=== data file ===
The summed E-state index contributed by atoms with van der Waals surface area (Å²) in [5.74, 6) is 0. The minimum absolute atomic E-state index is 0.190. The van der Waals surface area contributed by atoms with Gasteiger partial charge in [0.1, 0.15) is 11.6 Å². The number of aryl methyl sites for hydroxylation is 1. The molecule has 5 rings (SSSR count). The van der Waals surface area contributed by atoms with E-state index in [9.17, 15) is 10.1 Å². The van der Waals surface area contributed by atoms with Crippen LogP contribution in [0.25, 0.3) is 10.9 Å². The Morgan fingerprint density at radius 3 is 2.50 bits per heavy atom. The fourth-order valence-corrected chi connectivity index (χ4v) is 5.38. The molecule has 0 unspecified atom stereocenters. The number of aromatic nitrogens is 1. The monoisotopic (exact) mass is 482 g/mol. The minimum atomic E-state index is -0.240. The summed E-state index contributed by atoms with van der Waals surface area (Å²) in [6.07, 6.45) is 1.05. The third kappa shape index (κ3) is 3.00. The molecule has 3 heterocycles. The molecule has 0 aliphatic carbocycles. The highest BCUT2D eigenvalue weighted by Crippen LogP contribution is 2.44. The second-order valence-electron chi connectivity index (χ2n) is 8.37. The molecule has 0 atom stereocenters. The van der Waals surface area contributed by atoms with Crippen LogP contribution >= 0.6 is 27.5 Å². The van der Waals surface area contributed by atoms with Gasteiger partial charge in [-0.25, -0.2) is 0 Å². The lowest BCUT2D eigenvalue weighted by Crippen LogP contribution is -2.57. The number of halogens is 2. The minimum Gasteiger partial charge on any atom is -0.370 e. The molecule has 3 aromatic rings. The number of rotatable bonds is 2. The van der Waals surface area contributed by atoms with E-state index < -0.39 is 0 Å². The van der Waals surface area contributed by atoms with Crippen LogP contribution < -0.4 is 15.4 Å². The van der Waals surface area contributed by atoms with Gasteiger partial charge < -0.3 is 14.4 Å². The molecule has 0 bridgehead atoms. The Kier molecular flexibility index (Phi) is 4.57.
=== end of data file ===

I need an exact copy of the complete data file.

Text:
The summed E-state index contributed by atoms with van der Waals surface area (Å²) in [5.74, 6) is 0. The minimum absolute atomic E-state index is 0.190. The van der Waals surface area contributed by atoms with Gasteiger partial charge in [0.1, 0.15) is 11.6 Å². The number of aryl methyl sites for hydroxylation is 1. The molecule has 5 rings (SSSR count). The van der Waals surface area contributed by atoms with E-state index in [9.17, 15) is 10.1 Å². The van der Waals surface area contributed by atoms with Crippen LogP contribution in [0.25, 0.3) is 10.9 Å². The Morgan fingerprint density at radius 3 is 2.50 bits per heavy atom. The fourth-order valence-corrected chi connectivity index (χ4v) is 5.38. The molecule has 0 unspecified atom stereocenters. The number of aromatic nitrogens is 1. The monoisotopic (exact) mass is 482 g/mol. The minimum atomic E-state index is -0.240. The summed E-state index contributed by atoms with van der Waals surface area (Å²) in [6.07, 6.45) is 1.05. The third kappa shape index (κ3) is 3.00. The molecule has 3 heterocycles. The molecule has 0 aliphatic carbocycles. The highest BCUT2D eigenvalue weighted by Crippen LogP contribution is 2.44. The second-order valence-electron chi connectivity index (χ2n) is 8.37. The molecule has 0 atom stereocenters. The van der Waals surface area contributed by atoms with Crippen LogP contribution >= 0.6 is 27.5 Å². The van der Waals surface area contributed by atoms with Gasteiger partial charge in [-0.25, -0.2) is 0 Å². The lowest BCUT2D eigenvalue weighted by Crippen LogP contribution is -2.57. The number of halogens is 2. The minimum Gasteiger partial charge on any atom is -0.370 e. The molecule has 3 aromatic rings. The number of rotatable bonds is 2. The van der Waals surface area contributed by atoms with E-state index < -0.39 is 0 Å². The van der Waals surface area contributed by atoms with Crippen LogP contribution < -0.4 is 15.4 Å². The van der Waals surface area contributed by atoms with Gasteiger partial charge < -0.3 is 14.4 Å². The molecule has 0 bridgehead atoms. The Kier molecular flexibility index (Phi) is 4.57.